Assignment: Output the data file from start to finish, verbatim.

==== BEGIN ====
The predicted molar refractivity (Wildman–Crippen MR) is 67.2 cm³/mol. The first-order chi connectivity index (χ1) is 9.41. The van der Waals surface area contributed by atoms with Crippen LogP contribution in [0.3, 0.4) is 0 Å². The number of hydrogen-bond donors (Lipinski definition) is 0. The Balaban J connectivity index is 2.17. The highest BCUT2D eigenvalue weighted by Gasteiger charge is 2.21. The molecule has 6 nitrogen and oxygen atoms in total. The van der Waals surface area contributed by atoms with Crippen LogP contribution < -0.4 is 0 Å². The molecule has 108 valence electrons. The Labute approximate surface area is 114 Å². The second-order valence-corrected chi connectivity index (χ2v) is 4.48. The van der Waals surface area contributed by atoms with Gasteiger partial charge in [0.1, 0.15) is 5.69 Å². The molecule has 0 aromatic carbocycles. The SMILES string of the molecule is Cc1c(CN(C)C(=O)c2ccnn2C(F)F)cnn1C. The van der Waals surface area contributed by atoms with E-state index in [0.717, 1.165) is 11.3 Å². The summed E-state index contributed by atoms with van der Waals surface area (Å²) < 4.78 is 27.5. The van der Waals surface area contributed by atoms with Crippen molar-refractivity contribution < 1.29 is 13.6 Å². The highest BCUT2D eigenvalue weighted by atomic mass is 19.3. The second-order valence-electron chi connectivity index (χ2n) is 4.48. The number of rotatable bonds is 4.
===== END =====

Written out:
The predicted molar refractivity (Wildman–Crippen MR) is 67.2 cm³/mol. The first-order chi connectivity index (χ1) is 9.41. The van der Waals surface area contributed by atoms with Crippen LogP contribution in [0.3, 0.4) is 0 Å². The number of hydrogen-bond donors (Lipinski definition) is 0. The Balaban J connectivity index is 2.17. The highest BCUT2D eigenvalue weighted by Gasteiger charge is 2.21. The molecule has 6 nitrogen and oxygen atoms in total. The van der Waals surface area contributed by atoms with Crippen LogP contribution < -0.4 is 0 Å². The molecule has 108 valence electrons. The Labute approximate surface area is 114 Å². The second-order valence-corrected chi connectivity index (χ2v) is 4.48. The van der Waals surface area contributed by atoms with Gasteiger partial charge in [0.1, 0.15) is 5.69 Å². The molecule has 0 aromatic carbocycles. The SMILES string of the molecule is Cc1c(CN(C)C(=O)c2ccnn2C(F)F)cnn1C. The van der Waals surface area contributed by atoms with E-state index in [0.717, 1.165) is 11.3 Å². The summed E-state index contributed by atoms with van der Waals surface area (Å²) < 4.78 is 27.5. The van der Waals surface area contributed by atoms with Crippen molar-refractivity contribution < 1.29 is 13.6 Å². The highest BCUT2D eigenvalue weighted by atomic mass is 19.3. The second-order valence-electron chi connectivity index (χ2n) is 4.48. The number of rotatable bonds is 4.